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A Career in Garden Maintenance

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1. Introduction
2. Benefits of a career in garden maintenance
3. Disadvantages of a career in garden maintenance
4. Get qualified
5. Benefits of paying tax and being insured
6. Your customers
7. Your work
8. Offering a professional garden maintenance service
9. Plan ahead
10. Equipment
11. What to charge
12. Advertising
13. Your Health
14. Further Support

1. Introduction

Gardening can be a profitable business and provide a good work/life balance when managed properly.

If you are thinking of starting a career as a self employed gardener, this short and simple guide will help you get a sense of what is involved.

To be successful you need to be one of the best! Although there is no minimum criteria required to start a garden maintenance business you should seek formal training so that you can stand out from well meaning amateur labourers. This is one of the reasons why members of The Gardeners Guild must have at least one horticultural qualification. This very short guide will give you an indication of what is required to make your gardening business successful and appealing to your customers.

2. Benefits of a career in garden maintenance

There are many benefits to a career in garden maintenance:

- Regular, reliable work - whatever you earn this month you will likely earn again next month.
- Developing a good relationship with your customers – seeing some of them every week.
- Healthy, enjoyable, challenging, outdoor work.
- Flexible working hours.
- Potential to earn a good wage.
- Practically recession proof – garden maintenance is regular and necessary.

3. Disadvantages of a career in garden maintenance

You need to be aware of the disadvantages so that you can plan to avoid them:

- Less work during the winter.
- Some days lost due to bad weather - but not as much as you might think.
- Competition from casual labourers.
- Labour intensive work.
- Unpaid travel time between work.
- Supplies, equipment and tool maintenance is expensive.
- The cost of repairing damage to your tools or customer property is usually higher than you would have earned doing the job.
Example: You charge someone £10 to cut a small lawn but a stone is flung from the mower smashing a window (the tip of a mower blade spins at 200mph!) - a new glass pane in a patio door can cost in excess of £400.
- Danger – you may also be asked to do a job that is dangerous or difficult to access.

4. Get qualified

Get qualified and be proud to be a professional garden maintenance contractor. While no single qualification covers every aspect of horticulture, achieving any nationally recognised horticultural qualification is evidence that enthusiasm for gardening has resulted in practical skills worth paying for. More and more gardeners are getting qualified. The Gardeners Guild has hundreds of members nationwide.

As mentioned before there is no minimum standard required to work in garden maintenance. However, you need to be competent. Most of your customers will hire you because they can’t physically keep up with the garden maintenance themselves and not because they don’t know how. A customer will quickly notice if you don’t know what you are doing and won't value your work.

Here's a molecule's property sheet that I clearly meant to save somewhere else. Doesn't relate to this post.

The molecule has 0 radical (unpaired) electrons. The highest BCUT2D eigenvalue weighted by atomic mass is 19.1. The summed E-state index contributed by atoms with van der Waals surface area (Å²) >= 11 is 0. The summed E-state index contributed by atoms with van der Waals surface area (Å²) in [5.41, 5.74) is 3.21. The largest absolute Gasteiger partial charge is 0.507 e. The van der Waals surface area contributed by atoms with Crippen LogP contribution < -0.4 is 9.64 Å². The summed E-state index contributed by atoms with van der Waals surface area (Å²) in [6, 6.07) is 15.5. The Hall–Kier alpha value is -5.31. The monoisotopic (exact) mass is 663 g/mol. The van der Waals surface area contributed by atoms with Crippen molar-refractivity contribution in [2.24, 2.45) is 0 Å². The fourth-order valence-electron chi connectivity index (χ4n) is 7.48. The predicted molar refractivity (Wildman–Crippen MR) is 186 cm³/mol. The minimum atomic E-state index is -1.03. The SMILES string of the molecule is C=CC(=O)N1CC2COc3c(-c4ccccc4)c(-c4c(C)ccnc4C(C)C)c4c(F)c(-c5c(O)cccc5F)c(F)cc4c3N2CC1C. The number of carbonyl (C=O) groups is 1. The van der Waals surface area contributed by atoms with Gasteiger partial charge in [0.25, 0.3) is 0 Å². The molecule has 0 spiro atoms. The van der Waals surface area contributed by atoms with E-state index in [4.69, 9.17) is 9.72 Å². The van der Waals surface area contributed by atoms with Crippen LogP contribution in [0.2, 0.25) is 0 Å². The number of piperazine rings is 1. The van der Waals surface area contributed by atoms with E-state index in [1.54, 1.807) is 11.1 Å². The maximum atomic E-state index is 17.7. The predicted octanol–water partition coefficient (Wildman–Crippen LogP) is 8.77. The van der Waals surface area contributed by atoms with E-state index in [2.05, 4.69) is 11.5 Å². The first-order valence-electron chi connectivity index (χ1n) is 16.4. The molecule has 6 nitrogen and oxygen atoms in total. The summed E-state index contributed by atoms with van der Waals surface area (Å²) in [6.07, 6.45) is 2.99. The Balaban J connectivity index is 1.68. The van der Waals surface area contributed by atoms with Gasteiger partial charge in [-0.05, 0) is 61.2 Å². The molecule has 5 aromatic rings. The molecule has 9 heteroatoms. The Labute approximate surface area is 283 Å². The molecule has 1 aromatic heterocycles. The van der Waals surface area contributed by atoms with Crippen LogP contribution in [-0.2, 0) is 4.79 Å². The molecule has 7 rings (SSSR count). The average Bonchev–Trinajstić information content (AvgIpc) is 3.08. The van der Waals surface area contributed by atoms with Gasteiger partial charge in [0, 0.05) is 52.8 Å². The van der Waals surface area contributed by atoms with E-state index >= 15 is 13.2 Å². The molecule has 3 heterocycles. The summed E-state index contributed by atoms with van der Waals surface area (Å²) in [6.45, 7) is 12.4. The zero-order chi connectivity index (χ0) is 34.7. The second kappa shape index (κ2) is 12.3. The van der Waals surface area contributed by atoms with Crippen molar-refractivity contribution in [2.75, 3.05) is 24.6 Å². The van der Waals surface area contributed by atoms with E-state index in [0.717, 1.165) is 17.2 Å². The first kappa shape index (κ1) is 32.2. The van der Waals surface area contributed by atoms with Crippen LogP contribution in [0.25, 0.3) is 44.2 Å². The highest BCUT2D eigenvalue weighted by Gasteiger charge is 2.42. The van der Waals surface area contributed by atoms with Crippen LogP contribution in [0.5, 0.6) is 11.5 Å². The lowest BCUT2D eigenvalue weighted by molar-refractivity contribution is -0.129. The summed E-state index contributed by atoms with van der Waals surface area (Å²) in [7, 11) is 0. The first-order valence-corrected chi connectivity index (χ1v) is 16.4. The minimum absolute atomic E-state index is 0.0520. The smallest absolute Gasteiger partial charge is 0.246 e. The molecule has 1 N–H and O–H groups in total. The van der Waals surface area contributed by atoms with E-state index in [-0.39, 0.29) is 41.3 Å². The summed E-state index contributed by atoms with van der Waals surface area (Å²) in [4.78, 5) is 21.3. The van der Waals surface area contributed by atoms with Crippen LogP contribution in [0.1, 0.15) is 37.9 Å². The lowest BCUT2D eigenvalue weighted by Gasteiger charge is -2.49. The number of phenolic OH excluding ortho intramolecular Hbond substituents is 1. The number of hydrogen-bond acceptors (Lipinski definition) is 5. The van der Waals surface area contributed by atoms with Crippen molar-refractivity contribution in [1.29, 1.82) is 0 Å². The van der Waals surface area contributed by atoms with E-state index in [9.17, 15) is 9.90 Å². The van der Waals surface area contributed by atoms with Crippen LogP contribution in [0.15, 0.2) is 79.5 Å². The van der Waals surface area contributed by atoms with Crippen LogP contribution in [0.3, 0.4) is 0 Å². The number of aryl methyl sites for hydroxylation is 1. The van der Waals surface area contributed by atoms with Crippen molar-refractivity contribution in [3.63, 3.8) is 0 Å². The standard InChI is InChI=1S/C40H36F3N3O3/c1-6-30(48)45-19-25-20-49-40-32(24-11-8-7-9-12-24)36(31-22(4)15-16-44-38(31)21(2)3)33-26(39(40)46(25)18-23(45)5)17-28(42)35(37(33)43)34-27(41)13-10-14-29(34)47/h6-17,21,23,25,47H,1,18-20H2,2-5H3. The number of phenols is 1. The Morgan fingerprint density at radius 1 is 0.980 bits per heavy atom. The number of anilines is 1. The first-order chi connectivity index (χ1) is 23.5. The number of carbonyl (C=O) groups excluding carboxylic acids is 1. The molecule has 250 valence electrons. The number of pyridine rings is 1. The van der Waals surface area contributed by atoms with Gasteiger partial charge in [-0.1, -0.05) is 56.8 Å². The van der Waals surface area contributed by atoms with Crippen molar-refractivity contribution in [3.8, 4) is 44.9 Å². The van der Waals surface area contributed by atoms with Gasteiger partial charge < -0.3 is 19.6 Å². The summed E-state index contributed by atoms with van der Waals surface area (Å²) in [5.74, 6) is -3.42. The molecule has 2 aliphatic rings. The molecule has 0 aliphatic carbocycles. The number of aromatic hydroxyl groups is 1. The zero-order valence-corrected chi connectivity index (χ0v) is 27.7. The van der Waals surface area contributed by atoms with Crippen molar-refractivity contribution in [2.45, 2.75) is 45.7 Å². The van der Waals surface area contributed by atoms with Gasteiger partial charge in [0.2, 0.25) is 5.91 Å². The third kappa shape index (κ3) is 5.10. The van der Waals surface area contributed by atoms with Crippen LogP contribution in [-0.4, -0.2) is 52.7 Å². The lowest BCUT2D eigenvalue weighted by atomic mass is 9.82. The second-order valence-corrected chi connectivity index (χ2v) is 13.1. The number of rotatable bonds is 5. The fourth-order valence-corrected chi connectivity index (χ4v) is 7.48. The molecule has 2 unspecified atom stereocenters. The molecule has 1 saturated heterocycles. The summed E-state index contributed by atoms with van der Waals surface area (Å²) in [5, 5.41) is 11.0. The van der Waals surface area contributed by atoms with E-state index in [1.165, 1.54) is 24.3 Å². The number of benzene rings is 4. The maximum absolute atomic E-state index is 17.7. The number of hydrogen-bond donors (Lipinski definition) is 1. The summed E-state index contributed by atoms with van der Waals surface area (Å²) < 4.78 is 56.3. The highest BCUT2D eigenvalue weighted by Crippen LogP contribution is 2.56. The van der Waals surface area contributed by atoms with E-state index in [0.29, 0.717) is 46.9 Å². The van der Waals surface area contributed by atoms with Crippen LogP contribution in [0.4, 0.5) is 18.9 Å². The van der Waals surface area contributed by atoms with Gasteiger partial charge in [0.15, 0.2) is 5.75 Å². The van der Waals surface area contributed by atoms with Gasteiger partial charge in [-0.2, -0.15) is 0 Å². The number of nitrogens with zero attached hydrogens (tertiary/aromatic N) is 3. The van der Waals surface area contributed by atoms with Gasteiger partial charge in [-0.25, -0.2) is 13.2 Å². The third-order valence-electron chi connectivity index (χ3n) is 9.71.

If you want to be successful you need to be the best – qualifications will help you. The more qualified you are the easier it will be to justify your fees.

Do your circumstances allow you to do a full-time course? If so, contact your local college and see what’s on offer. It is unlikely that your diary will be full in your first year so use your spare time to learn!

Once you have the qualification you have it for life. A qualification can cost less than the price of a good lawn mower. Any nationally recognised horticultural qualification at level 2 Certificate or above is acceptable for membership of The Gardeners Guild.

5. Benefits of paying tax and being insured

Though no one likes doing it - there are many benefits to paying tax and having an accountant:

- It shows you are professional and dedicated to gardening as your career.
- Your accountant will prepare an accounts report – essential if you ever want to get a loan / mortgage.
- An accounts history will help if you ever want to sell your business.
- Your accountant will ensure that you make best use of any tax deductable expenses – even some you may not know about.
- Your accountant will want you to pay all of your earnings into your business account. This is a good idea as your bank will often grant an overdraft equal to the amount paid into the account each month. This may help with your cash flow.
- You don’t get into trouble with the Inland Revenue. If you don’t keep good accounts they can decide how much they think you earned and tax you accordingly – even if you earned less - it will be up to you to prove them wrong.
- Consider online bookkeeping software. This will help you keep your accounts up to date and provide much useful information for cash flow forecasting. Members receive a discount on FreeAgent bookkeeping software.